SINGAPORE — Cautious optimism that the US government would avert an economically damaging debt default lifted world shares and supported the dollar yesterday though prices traded within tight ranges.
The hopes for a deal rose after US Senate majority leader Harry Reid, a Democrat, and his Republican counterpart, Mitch McConnell, ended a day of talks on Monday, with Reid saying they had made “tremendous progress”.
While markets remain wary over the eventual outcome, the signs of a last minute deal lifted Europe’s blue chip index, the Euro STOXX 50, by 0,4% to reach a 2-and-a-half-year high.
Germany’s DAX touched a record peak.
“Optimism that a deal will soon be agreed continues to prevail. Relief that politicians have taken the US to the edge and back again is clear,” Keith Bowman, equity analyst, said.
Earlier, the more bullish sentiment had boosted Asian shares to their highest in nearly five months and seen Japan’s Nikkei gain 0,25% to be near a two-week peak.
The gains around the world have lifted MSCI’s world equity index, which tracks share in 45 countries, by 0,2%, leaving it just three points below a five-year high hit in mid-September before the crisis in Washington began.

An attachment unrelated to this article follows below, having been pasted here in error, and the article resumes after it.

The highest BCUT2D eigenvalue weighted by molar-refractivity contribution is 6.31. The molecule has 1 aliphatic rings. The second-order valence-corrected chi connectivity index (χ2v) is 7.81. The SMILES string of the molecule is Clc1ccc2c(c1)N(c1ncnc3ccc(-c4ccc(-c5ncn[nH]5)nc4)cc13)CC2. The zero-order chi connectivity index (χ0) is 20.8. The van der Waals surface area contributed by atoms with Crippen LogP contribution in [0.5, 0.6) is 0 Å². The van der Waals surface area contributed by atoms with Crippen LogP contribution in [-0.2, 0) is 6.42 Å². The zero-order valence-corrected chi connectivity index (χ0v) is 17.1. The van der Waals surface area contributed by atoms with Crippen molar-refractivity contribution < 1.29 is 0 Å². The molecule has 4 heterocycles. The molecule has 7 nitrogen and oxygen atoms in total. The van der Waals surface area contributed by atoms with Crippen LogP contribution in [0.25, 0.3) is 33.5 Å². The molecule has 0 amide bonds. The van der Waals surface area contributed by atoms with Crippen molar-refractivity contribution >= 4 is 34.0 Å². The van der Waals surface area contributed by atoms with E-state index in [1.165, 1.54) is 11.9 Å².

The dollar, meanwhile, was holding firm against most major currencies, having suffered the most from fears that the political dysfunction in Washington could leave the US struggling to service its massive debts.
Any gains in the dollar are seen as limited as the government shutdown forced by the political impasse is expected to have hurt the US economic recovery and convinced many that the Federal Reserve will have to extend its monetary stimulus.
“If we get some kind of temporary resolution in the US it will still have a small positive short-term impact on the dollar.
“But in the medium-term this is clearly dollar-negative,” Richard Falkenhall, a currency strategist, said.
Against a basket of currencies, the dollar stood at 80,29, some distance above the eight-month low of 79,63 hit earlier this month when the government began a partial shutdown.